We live in interesting times, with news items from around the world, and around our own country, of frequent ‘natural’ disasters, particularly flooding and wildfires. Then when it seems like we’re getting respite along comes the Coronavirus pandemic.
For many people this is the first time they’ve had these events impact on their own lives, and naturally it has come as a shock. One of the immediate reactions when we feel threatened is to react out of fear. Particularly when our health is threatened it is natural to experience a ‘flight or fight’ reaction and to become stressed.
Such feelings can only be reduced by action, and a natural reaction is to want to stockpile. We become very conscious of our mortality so we get comfort from buying food and, because of the risk to our health, also buying cleaning products and even toilet rolls.
Given these feelings are natural we should not criticise people for stockpiling, it is a perfectly rational response to the circumstances. Furthermore, the Government’s advice (in the UK at least) is that if you live with someone who has symptoms, you’ll need to self-isolate for 14 days from the day their symptoms started. Clearly it makes sense for most families to get in enough food to last that family for a minimum of 2 weeks, something they probably hadn’t considered before.
Of course, there are right and wrong ways to stockpile. When stocking up there is no excuse for taking more than you need of anything, nor to buy more perishable food than you are likely to use – throwing away uneaten food is even more objectionable when food is short. In my experience those shops that have brought in reasonable restrictions, such as a limit of 2 of each item per customer, have been able to keep well stocked and still everyone has been able to get enough of what they need (even if it’s not as much as they want).
The best way and time to stockpile, however, is when there are no shortages. That might sound contradictory but only because we’ve all become complacent that there will always be what we need in the shops. The current situation clearly shows that assumption is false, with our super efficient ‘just in time’ food distribution system being very fragile.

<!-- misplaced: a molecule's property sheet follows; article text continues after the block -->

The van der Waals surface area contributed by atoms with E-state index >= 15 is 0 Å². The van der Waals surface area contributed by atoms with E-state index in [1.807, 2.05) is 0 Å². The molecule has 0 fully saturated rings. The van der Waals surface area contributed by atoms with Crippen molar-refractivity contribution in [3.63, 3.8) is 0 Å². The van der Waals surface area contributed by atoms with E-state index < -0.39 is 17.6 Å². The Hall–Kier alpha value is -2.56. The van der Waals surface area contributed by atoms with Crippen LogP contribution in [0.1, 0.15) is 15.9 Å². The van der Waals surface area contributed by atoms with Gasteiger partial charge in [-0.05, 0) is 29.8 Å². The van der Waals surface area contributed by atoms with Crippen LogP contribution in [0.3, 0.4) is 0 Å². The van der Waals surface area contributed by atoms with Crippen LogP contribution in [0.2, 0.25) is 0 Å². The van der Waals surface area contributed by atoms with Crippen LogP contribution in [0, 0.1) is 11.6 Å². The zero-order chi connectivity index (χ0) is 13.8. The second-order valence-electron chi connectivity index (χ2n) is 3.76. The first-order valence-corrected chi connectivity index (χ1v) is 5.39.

We should all keep enough stock in our homes to sustain our families for a reasonable amount of time. It’s not a new idea, it’s what our parents and grandparents did automatically with their pantries and larders, and they would be shocked to see how blasé we have become. Readily available food cannot be taken for granted.
I believe that we should all individually hold enough food to sustain ourselves for a given period, and if we are parents then that should cover our children too. So how long should that period be?
In the US the Federal Emergency Management Agency has recommended for decades that every household should assemble a disaster supplies kit that contains a three-day supply of water and nonperishable food. The long standing UK Government advice is similar (‘Bottled water, ready-to-eat food and a bottle/tin opener, in case you have to remain in your home for several days’) though it seems to be much less publicised.
In the context of a pandemic and its associated self-isolation, of course, we now know that 3 days is not enough and that 14 days is more appropriate. In fact, this is a minimum as the Government states that someone who gets symptoms in a household that is already isolating needs to stay at home for 7 days from when their symptoms appeared, regardless of what day they are on in the original 14 day isolation period, so we’re actually looking at a minimum 3 week period (extended by a further 7 days for each new member that gets infected). For simplicity it makes sense just to aim for a 1 month supply. If you don’t know what that looks like there are various resources online to help (here’s an example).
Once you have created a 1 month stockpile you can decide if you want to take it further – it depends on your own personal desire for security and comfort. For many people that will be 3 months or 6 months – such stockpiles are not uncommon in the US, particularly. This may be related to the US homesteading culture that I touched on in my first blog post. Personally I am aiming to eventually get to one year, but that is definitely getting into serious ‘prepper‘ territory and won’t suit most people.
Whether you decide to go for long term storage or just keep enough in hand to cover one month, as you would need for the next virus outbreak, the important thing is to not get complacent. Note what happened this time and what you learned – particularly what you had plenty of, and what you couldn’t get that you needed. When things return to some kind of normality don’t run down your stockpile, keep it going. It costs the same in either case since you’re just replacing what you use, but you’re also keeping a buffer. Use what’s at the front of your stock and put the new bought items in the back, just as our grandparents did (and as they do when restocking in the shops). It then just becomes a habit.
This approach will save you money, because you have somewhere to store spares when the opportunity comes up to buy in bulk. You get peace of mind knowing it’s there. And it’s simply ready for when you need it next time.
See here for a guide about guarding mental health during the COVID-19 pandemic.